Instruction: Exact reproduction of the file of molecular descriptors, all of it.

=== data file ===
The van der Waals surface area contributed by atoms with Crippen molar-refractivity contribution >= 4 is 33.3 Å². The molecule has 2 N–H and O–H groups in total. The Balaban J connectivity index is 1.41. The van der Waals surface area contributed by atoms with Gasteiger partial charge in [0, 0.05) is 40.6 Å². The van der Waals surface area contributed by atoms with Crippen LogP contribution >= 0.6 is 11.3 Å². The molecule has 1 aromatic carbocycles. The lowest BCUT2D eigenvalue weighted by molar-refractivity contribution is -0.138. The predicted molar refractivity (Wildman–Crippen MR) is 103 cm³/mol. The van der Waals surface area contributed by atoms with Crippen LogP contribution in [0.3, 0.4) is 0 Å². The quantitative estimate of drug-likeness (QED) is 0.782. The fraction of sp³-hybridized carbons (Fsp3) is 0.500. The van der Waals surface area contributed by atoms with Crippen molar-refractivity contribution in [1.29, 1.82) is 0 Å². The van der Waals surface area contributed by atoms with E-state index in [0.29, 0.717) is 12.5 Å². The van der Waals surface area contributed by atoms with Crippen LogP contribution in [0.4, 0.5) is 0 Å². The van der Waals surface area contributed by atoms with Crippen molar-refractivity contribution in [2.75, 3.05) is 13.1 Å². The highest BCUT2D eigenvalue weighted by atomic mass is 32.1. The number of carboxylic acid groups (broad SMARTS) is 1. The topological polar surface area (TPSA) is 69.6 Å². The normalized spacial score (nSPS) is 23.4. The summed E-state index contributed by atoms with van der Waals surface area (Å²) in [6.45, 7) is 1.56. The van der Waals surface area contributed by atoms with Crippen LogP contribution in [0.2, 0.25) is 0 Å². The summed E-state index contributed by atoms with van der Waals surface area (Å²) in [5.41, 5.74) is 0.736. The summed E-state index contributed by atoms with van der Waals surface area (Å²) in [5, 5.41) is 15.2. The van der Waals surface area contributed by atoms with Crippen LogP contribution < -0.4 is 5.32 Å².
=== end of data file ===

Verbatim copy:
The van der Waals surface area contributed by atoms with Crippen molar-refractivity contribution >= 4 is 33.3 Å². The molecule has 2 N–H and O–H groups in total. The Balaban J connectivity index is 1.41. The van der Waals surface area contributed by atoms with Gasteiger partial charge in [0, 0.05) is 40.6 Å². The van der Waals surface area contributed by atoms with Crippen LogP contribution >= 0.6 is 11.3 Å². The molecule has 1 aromatic carbocycles. The lowest BCUT2D eigenvalue weighted by molar-refractivity contribution is -0.138. The predicted molar refractivity (Wildman–Crippen MR) is 103 cm³/mol. The van der Waals surface area contributed by atoms with Crippen LogP contribution in [0.3, 0.4) is 0 Å². The quantitative estimate of drug-likeness (QED) is 0.782. The fraction of sp³-hybridized carbons (Fsp3) is 0.500. The van der Waals surface area contributed by atoms with Crippen molar-refractivity contribution in [1.29, 1.82) is 0 Å². The van der Waals surface area contributed by atoms with E-state index in [0.29, 0.717) is 12.5 Å². The van der Waals surface area contributed by atoms with Crippen LogP contribution in [0.4, 0.5) is 0 Å². The van der Waals surface area contributed by atoms with Crippen molar-refractivity contribution in [2.75, 3.05) is 13.1 Å². The highest BCUT2D eigenvalue weighted by atomic mass is 32.1. The number of carboxylic acid groups (broad SMARTS) is 1. The topological polar surface area (TPSA) is 69.6 Å². The normalized spacial score (nSPS) is 23.4. The summed E-state index contributed by atoms with van der Waals surface area (Å²) in [6.45, 7) is 1.56. The van der Waals surface area contributed by atoms with Crippen LogP contribution in [0.2, 0.25) is 0 Å². The summed E-state index contributed by atoms with van der Waals surface area (Å²) in [5.41, 5.74) is 0.736. The summed E-state index contributed by atoms with van der Waals surface area (Å²) in [5, 5.41) is 15.2. The van der Waals surface area contributed by atoms with Crippen LogP contribution < -0.4 is 5.32 Å².